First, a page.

Wednesday, June 10, 2009

Notes: Creation of the Sacred by Walter Burkert

Available online at the Gifford lectures site: Creation of the Sacred (Cambridge, MA: Harvard University Press, 1996)


p. 10 – "Sociobiology could be called the computerized version of social Darwinism. Whereas Lorenz had still largely relied on observation and empathy, evolutionary theory now moves along the lines of game theory, models which can be tested by computer programs."

p. 15 – "It is tempting to assume that the very advantage secured by religion stability and thus continuity of culture. As the 'software' of civilization became too precious and too complicated to leave its preservation to individual choice or chance, new institutions had to arise to guarantee social cohesion across long spans of time. … [[p. 16] Yet, survival fitness] in the long run, means adaptability to changing conditions; int eh cultural systems the key to success is the ability to learn fast and to keep learning in a changing world. … What kind of fitness is it that renders [religiously traditional, dogmatic] people unfit for change, and how can we say that it has been successful?"

p. 17 – "…human sexuality as such has a clear biological function and pedigree. During adolescence humans everywhere and at all times will spontaneously discover sexuality along with new feelings and behavior, while cultural and educational efforts to repress them normally fail. … variations and deviances [noted by postmodern constructivist critics] are slight in the face of overwhelming uniformity. The biological program develops on its own according to predetermined patterns, which reach back far beyond the emergence of humans and have long been inscribed in the genetic code. It has never been shown that religiosity arises spontaneously in such a way; religion depends on the formative impact of cultural learning. The prospect of discovering religious genes is dim."

p. 18 – "Language is exclusively human, even if chimpanzees can be taught its rudiments to a surprising degree.66"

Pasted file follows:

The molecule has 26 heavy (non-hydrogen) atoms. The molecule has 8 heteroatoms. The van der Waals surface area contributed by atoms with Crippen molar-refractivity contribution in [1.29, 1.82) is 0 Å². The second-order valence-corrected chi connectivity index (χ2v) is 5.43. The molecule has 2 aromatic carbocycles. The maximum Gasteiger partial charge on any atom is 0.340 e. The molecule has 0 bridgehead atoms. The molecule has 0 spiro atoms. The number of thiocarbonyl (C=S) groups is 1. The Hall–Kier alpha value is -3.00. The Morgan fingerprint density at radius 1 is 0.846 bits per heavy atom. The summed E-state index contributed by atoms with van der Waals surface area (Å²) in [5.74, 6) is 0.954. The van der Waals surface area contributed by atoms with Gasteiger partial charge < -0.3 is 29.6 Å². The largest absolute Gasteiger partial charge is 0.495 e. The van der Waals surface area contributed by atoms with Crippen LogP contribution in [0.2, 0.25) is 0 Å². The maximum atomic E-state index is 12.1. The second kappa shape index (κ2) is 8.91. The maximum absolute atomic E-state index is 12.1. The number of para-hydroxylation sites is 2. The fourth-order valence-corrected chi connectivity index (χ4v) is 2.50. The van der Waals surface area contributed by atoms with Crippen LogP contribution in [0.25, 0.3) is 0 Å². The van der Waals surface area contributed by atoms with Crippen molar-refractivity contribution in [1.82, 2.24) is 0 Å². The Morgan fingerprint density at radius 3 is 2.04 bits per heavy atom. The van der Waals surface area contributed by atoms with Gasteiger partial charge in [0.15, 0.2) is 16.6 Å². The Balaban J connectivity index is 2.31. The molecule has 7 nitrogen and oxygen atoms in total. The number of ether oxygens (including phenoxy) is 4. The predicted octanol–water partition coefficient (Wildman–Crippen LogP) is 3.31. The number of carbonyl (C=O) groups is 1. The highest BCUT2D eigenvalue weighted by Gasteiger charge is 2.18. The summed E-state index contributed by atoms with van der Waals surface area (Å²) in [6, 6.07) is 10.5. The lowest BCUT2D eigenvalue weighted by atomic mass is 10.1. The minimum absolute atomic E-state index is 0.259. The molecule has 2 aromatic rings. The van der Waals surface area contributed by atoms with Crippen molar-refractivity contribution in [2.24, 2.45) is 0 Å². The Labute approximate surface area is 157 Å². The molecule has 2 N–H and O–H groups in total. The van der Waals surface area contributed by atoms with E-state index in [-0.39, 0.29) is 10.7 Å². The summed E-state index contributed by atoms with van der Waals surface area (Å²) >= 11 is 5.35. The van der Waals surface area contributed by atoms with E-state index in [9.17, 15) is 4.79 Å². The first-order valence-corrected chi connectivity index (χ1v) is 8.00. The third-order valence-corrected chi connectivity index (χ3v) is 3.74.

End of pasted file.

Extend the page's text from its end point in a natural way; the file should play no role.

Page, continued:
p. 23 – n. 83

p. 25 – n. 87

p. 26 – n. 93 infra.

p. 27 – n. 96

p. 31 – n. 117, supra et infra.

p. 33 – "Life's…"


p. 38 – "The hero thus…"

p. 41 – "…has its analogy… analogies, not homologies…."

p. 42 – n. 18??

p. 45 – "Karl Meuli took…"

p. 46 – "…sparagmos…" vs. "not a bone of his shall be broken…"

p. 46 – apotropaic magic; shitting in panic became an intentional action; p. 47 – Hekate, "eater of excrement," borborophorba

p. 54 – "An action that would…"


p. 56 – In Geshcichten verstrickt (1953) von Wilhelm Schapp

p. 57–58 – "A tale is not…"

p. 58 – "According to Propp…"

p. 62 – "The tale is…"

p. 63 – "The main strand of…"

p. 65 – "the missing link from…"

p. 66 – "Another strange…"

p. 68 "Shamanistic experience surely…"

p. 79 – "The slogan…"


p. 80 – "…the French Revolution…"

p. 83 – "Gerhard Baudy…" n. 27

p. 84 – "Religion makes all this…"

p. 86 – humilis

p. 88 – "Eusebius calls…" and n. 61

p. 92 – "Exaltation even…"

p. 93 – "Polybius found that…"


p. 103 – "Four characteristic…"

p. 106 – nosos, disease

p. 111 – a luckless life, akerdes bios

p. 111 – Phylakos finds his son, Iphiklos, cannot beget children. Melampus…

p. 113 – "Disaster brought…"

p. 115 – Passion Play

p. 118 – the hypothesis of pure deception; The mediators…

p. 119 – lysioi teletai, katadesis, defixio

p. 121 – hilaskesthai

p. 122 – Apparently the style of … Greek society… ; miasma, agos, katharmos

p. 123 – apolymainesthai

p. 127 – katharmos; pollution, face-saving

p. 128 – the principle of causality…


p. 129–130 – exchange, amoiba; a smile, charis; gifts, dora; standard of equivalence, axion

p. 132 – gift exchange is one means of imposing rationality on sexuality.

p. 133 – object of trade, porne; to be punished is termed "to give justice" (diken didonai)

p. 134 – Systems of gift exchange…

p. 135 – religion becomes a "craft of trade" (emporike techne); amoibe thusion

p. 136 – do ut des, da quia dedi, date quia dedit

p. 140 – The returns of continued trade…

p. 142 – "Man, do not be ungrateful……"

p. 143 – non licet deos gratis nosse: venales sunt; "Alone among gods, Death is not desirous of gifts."

p. 144 – n. 95, n. 98

p. 150 – The Greek concepts of moira

p. 152 – apotropaic sacrifice, do ut abeas

p. 154 – zoon logikon thneton; The strange fact remains…

p. 155 – antamoibe; antapodidonai; homoeostasis


p. 157 – The capacity to find…

p. 158 – divinatio, divine activity, hepatoscopy

p. 161 – Humans have no fixed…

p. 166–167 – The link between… will on the body.

p. 169 – Oath is a…

p. 171 – "surplus"; wid-, histor

p. 174 – per Iovem lapidem

p. 175 – Jesus forbade oaths, but later Xns made them, n. 94

p. 176 – Locke, "Promises, oaths… atheist"


p. 177–179 – I propose… Still, insofar as… Even within…

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